This is everything I have learned about fitting crank length after over 1000 attempts.
1. The only way to intuitively understand the benefits of shorter cranks is to have a competent fitter utilizing proper equipment take you to the limit of your current crank length before making a change. In other words, if your fit is not at least in the ballpark of optimized, you probably won't notice much, or even worse, you might have a different experience than if you were close to optimal.
2. When done as described above, about 80-90% of riders are going to prefer a crank length from .5 to 1.5 cm shorter than what would typically come on a stock bike in their size.
3. Many of the things previously mentioned are important, especially riding a lower / more aero position, but the first thing the fitter and rider need to determine is "Do you prefer this?". It is the same question asked when seat height, setback or drop is changed.... How does this effect your intuitive sense of pedaling? After which, we can look at the power, how much drop you can ride, etc. First is always rider feedback.
4. There is no perfect crank length, or if there is I don't know how to find it. I do know how to find an acceptable range for a given rider. Acceptable here is synonymous with appropriate, and NOT the same thing as aggressive. The #1 thing I look at is how close to the FIST described 100 degrees of hip angle can we achieve with this rider? Is their lack of mobility or excess belly fat getting in the way of this angle? If we have a lean and reasonable limber rider who just can't seem to pedal effectively when we dip below 105 degrees of hip angle, crank length absolutely becomes the prime suspect.
5. Crank length is often the most important metric I change for riders under 5'6" or so. The majority of these riders are what I term "massively over-cranked". These riders typically reduce crank length from 1-2cm, with the shortest commonly available length of 145mm (Cobb) being frequently used for riders under 5'3".
6. Generally, not one watt is gained or lost from a crank length change. Now if the crank was so long that it was basically contributing to a lousy fit, sure, we will probably find some power, but that is more a function of fixing the overall fit. This leads me into one of the final points...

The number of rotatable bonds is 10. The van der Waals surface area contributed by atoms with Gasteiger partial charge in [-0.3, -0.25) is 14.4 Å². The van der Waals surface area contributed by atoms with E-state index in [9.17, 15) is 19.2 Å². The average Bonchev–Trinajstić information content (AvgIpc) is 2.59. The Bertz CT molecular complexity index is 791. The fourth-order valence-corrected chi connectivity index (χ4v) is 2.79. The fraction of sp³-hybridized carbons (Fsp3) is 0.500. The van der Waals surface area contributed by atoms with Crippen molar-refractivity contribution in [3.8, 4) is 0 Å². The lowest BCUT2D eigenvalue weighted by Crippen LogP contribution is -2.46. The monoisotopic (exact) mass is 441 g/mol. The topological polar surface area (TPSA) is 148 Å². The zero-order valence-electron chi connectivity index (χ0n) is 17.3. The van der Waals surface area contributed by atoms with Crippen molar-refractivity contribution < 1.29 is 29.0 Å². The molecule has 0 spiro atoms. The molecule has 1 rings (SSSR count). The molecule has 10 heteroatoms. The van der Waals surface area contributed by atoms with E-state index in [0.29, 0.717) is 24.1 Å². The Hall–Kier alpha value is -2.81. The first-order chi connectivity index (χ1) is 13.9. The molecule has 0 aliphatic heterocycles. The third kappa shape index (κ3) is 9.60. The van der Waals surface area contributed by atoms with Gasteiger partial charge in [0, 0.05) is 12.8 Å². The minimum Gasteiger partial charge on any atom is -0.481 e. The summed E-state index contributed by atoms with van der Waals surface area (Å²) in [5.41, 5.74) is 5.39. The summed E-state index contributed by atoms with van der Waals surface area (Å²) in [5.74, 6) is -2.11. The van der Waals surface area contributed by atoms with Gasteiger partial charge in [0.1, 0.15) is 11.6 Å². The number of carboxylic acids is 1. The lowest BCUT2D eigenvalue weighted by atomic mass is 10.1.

7. Crank length is not fundamental to your bike fit. Seat height, setback, reach to bars, drop to bars ARE your bike fit. Nail those four and you've got a fit. Saddle selection, aerobar shape/tilt/width, crank length, cleat position etc are all secondary factors. Crank length is probably the most important secondary factor for the majority of riders, right up there with saddle selection. What this means is that if we determine 160mm is in your ideal range, your bike fit still exists on 175mm cranks. Saddle height will change, drop will change, set back will change and even reach may change with the less optimal length, but the fit isn't ruined by the wrong cranks. If cost is an issue, we adjust the saddle, ride a bit less drop and advise to change the cranks when you can.
8. Adaptation time for changes in crank length is about 3-5 minutes. Seriously, it just disappears. Which somewhat addresses the question, ‚ÄúDo I need the same length crank on my road bike.‚ÄĚ Generally, no. For ‚Äėcross training‚Äô triathletes, road bikes tend to be more of a laid back affair. Specifically, we are not trying to ride in our most bent over, reduced thigh to torso positions, as we do on the tri bikes. So it is not usually as big of an issue.
Crank lengths on road bikes have been around for over a century, and generally work well. The problem with crank length arose when we transferred those historical lengths to commensurately sized aerobar bikes, without realizing the inherent difference in those styles of bikes. For those riding a road bike set up low, in a racing position, an exploration of crank length could be useful. Keep in mind the one tangible drawback that I have found with shorter cranks is a reduced ability to perform out of the saddle climbing. This seems to be a situation where one lever (crank length) comes to the forefront, and diminishes our sense of the system of six levers* used in propelling the bike.
*Foot, crank, lower leg, upper leg, gears, spokes.
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